Lacerations are easy to diagnose and recognize because they happen often and most of the time, they’re minor injuries that they’re also easy to treat. Most lacerations have these key symptoms in common: * Skin pain, bruising and swelling – It’s common to feel pain and see a bit of bruising and swelling in the lacerated area. The skin is abraded, cut, or torn off and it’s normal to feel pain. Bruising results from the area getting hit which means the tissues and blood vessels are broken as a result of the trauma. The skin also becomes inflamed from either the friction or blunt trauma, leading to swelling. * Bleeding – Most laceration wounds end up bleeding because of the tear in the skin. Bleeding can be minimal when it’s just a surface wound or minor laceration and it usually stops with gentle pressure. Profuse bleeding can also happen when it’s a serious cut or when it involves the face, mouth or head, as these areas contain several blood vessels. * Numbness and tingling – Another symptom of lacerations include the abnormal feeling or loss of sensation in the injured area. This may be due to the injury to the nerves or it’s the body’s way of shutting down feeling to the injured area to enable it to cope with the pain. * Loss of function – In the case of more severe lacerations, the injured area may lose the ability to move or may display loss of function.

Who to See and Types of Treatments Available

The treatment of lacerations ideally starts with the evaluation of the type, cause and depth of the wound. The doctor has to determine if there are other injuries, if the wound needs to be cleaned first and if blood supply is impaired (in extreme cases). The doctor then needs to prioritize which condition has to be treated first. But generally, most lacerations are treated by following these steps: * The wound is cleaned first – Any cut, scrape or puncture wound is best cleaned with cool, running water. Soap and a washcloth may be used to clean the area around the wound but not the wound itself. Tweezers (cleaned with rubbing alcohol) may be used to remove any debris in the wound. Deeper wounds may need to be anesthetized for a more thorough cleaning. * The bleeding must be stopped - Bleeding from minor lacerations is easily stopped by putting direct pressure on the affected area. If necessary, a gauze bandage may be used to absorb the blood. * The wound must be closed – Some minor cuts can be closed with the use of special adhesive tapes or tissue glue. Some may be managed with dressings if they’re not gaping wounds while deeper lacerations may require sutures/stitches.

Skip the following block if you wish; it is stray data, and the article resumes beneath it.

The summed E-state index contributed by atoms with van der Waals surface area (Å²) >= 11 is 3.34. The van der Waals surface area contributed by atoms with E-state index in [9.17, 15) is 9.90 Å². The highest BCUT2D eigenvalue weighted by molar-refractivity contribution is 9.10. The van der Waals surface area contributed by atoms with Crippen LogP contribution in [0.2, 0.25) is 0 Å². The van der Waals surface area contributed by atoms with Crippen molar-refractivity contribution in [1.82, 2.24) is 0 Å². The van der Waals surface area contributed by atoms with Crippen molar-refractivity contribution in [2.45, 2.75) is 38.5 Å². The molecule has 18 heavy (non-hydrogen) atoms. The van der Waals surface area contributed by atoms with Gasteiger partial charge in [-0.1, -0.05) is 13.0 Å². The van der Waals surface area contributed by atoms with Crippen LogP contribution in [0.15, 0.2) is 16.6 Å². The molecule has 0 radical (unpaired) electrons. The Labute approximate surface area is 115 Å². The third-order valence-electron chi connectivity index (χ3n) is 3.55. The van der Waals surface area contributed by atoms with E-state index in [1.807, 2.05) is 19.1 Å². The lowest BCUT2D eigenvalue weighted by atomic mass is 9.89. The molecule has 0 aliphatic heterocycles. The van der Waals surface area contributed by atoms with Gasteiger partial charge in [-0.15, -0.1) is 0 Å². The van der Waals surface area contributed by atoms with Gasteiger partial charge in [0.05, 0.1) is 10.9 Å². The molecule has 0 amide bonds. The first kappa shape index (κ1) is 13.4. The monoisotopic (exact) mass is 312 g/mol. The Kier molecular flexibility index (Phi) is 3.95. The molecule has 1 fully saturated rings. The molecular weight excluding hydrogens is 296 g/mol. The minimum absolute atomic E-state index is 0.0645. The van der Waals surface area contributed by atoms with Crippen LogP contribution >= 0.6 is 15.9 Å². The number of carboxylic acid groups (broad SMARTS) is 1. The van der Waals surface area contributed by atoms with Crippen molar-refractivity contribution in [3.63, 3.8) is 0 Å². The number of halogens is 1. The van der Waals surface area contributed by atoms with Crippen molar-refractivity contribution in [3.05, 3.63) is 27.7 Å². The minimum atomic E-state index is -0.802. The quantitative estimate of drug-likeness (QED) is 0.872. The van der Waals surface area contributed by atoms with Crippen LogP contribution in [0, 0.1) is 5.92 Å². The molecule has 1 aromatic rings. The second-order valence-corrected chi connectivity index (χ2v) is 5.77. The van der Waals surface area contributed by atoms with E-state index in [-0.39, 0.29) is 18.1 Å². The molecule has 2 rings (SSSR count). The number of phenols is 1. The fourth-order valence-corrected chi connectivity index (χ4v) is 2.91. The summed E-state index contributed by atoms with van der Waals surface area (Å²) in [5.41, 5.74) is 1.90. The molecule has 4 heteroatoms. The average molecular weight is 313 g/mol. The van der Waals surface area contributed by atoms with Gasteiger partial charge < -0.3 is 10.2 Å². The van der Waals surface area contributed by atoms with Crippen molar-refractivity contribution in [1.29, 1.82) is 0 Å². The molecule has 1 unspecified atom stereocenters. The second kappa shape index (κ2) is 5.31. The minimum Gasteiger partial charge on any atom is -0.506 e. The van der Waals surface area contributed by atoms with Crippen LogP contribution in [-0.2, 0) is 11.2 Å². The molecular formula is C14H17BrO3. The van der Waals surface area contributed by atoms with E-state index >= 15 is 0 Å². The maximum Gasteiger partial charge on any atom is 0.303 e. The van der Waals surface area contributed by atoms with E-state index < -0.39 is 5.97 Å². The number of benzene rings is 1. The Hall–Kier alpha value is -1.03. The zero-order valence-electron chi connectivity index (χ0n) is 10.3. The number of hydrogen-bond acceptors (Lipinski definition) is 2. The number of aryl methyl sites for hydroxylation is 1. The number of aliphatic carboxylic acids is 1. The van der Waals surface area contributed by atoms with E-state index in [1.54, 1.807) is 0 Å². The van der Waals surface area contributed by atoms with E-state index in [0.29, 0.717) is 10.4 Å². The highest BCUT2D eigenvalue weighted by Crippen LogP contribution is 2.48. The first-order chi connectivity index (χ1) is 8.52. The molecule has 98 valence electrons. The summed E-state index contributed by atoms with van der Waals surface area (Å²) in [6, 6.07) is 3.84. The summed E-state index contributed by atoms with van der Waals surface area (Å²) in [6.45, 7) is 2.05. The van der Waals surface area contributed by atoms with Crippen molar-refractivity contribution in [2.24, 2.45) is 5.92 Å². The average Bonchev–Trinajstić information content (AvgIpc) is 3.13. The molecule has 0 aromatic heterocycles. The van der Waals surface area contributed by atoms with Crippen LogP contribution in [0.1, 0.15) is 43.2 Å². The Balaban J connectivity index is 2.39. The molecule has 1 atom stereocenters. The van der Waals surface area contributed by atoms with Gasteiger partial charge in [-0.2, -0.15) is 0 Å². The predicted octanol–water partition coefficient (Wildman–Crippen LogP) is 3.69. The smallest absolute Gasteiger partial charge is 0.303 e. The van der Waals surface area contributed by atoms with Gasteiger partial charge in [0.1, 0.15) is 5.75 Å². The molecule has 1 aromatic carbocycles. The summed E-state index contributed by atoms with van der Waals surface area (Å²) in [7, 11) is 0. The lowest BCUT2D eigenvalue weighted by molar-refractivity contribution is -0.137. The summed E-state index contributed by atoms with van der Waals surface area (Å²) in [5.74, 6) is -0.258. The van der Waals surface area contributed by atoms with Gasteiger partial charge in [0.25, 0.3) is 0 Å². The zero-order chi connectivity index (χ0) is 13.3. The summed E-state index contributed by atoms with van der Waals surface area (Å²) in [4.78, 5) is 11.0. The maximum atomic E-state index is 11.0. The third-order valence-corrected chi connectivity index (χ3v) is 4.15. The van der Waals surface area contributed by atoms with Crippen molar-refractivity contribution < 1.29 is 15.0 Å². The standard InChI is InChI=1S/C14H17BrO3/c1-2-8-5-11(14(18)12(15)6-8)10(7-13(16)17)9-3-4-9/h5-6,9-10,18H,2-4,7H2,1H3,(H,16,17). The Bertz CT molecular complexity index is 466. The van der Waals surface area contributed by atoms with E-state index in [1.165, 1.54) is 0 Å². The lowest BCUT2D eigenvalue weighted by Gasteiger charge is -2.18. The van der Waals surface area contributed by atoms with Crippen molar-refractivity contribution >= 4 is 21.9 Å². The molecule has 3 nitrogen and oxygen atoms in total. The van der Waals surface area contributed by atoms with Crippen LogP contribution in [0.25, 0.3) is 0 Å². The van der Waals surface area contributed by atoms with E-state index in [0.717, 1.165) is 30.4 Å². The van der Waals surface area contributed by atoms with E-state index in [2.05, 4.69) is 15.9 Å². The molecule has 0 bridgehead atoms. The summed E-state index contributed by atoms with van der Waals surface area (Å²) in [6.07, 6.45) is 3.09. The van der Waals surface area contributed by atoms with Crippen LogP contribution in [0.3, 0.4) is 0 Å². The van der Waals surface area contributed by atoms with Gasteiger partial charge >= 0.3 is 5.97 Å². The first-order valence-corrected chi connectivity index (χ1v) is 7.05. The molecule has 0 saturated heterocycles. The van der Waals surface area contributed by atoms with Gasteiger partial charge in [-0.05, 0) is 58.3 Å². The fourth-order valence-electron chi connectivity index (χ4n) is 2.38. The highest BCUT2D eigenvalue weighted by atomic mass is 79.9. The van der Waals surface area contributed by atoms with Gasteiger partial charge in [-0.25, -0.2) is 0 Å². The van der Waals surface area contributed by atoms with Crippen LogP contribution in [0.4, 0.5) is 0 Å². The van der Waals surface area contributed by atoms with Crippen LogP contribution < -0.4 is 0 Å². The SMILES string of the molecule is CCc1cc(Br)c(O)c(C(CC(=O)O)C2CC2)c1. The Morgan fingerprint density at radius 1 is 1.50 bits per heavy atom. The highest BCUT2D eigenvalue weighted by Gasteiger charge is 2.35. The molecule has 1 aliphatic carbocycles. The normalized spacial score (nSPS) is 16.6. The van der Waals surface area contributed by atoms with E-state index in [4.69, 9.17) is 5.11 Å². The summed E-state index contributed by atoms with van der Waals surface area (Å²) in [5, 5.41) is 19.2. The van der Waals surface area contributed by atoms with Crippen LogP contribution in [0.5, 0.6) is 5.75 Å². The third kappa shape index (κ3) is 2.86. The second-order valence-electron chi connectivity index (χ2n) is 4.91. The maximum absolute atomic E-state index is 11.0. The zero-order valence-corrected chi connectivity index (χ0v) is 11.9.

References: * James D. Skin stapling. In: Pfenninger JL, Fowler GC. Procedures for Primary Care. 3rd ed. Philadelphia, PA: Elsevier Mosby; 2011:chap 34. * Usatine RP, Coates WC. Laceration and incision repair. In: Pfenninger JL, Fowler GC. Procedures for Primary Care. 3rd ed. Philadelphia, PA: Elsevier Mosby; 2011:chap 22.